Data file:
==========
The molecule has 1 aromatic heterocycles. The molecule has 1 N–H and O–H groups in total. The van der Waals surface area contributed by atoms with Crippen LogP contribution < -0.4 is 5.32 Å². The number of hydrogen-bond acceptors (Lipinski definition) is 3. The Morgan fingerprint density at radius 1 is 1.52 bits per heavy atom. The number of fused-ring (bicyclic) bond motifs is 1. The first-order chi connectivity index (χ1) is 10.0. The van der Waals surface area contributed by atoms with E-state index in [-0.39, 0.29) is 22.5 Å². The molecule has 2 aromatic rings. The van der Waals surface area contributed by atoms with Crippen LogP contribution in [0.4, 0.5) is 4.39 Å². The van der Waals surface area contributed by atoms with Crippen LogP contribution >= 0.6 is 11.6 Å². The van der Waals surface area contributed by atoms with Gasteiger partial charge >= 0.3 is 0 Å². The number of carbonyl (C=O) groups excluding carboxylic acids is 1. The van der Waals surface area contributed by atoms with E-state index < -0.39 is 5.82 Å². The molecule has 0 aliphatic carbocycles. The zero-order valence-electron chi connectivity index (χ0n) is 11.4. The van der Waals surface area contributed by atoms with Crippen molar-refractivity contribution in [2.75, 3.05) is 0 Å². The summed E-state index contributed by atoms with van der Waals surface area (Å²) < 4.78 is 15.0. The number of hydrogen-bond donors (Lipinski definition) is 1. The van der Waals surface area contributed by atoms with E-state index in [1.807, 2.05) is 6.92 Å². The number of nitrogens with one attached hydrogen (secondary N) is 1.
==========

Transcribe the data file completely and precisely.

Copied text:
The molecule has 1 aromatic heterocycles. The molecule has 1 N–H and O–H groups in total. The van der Waals surface area contributed by atoms with Crippen LogP contribution < -0.4 is 5.32 Å². The number of hydrogen-bond acceptors (Lipinski definition) is 3. The Morgan fingerprint density at radius 1 is 1.52 bits per heavy atom. The number of fused-ring (bicyclic) bond motifs is 1. The first-order chi connectivity index (χ1) is 10.0. The van der Waals surface area contributed by atoms with E-state index in [-0.39, 0.29) is 22.5 Å². The molecule has 2 aromatic rings. The van der Waals surface area contributed by atoms with Crippen LogP contribution in [0.4, 0.5) is 4.39 Å². The van der Waals surface area contributed by atoms with Crippen LogP contribution >= 0.6 is 11.6 Å². The van der Waals surface area contributed by atoms with Gasteiger partial charge >= 0.3 is 0 Å². The number of carbonyl (C=O) groups excluding carboxylic acids is 1. The van der Waals surface area contributed by atoms with E-state index < -0.39 is 5.82 Å². The molecule has 0 aliphatic carbocycles. The zero-order valence-electron chi connectivity index (χ0n) is 11.4. The van der Waals surface area contributed by atoms with Crippen molar-refractivity contribution in [2.75, 3.05) is 0 Å². The summed E-state index contributed by atoms with van der Waals surface area (Å²) < 4.78 is 15.0. The number of hydrogen-bond donors (Lipinski definition) is 1. The van der Waals surface area contributed by atoms with E-state index in [1.807, 2.05) is 6.92 Å². The number of nitrogens with one attached hydrogen (secondary N) is 1.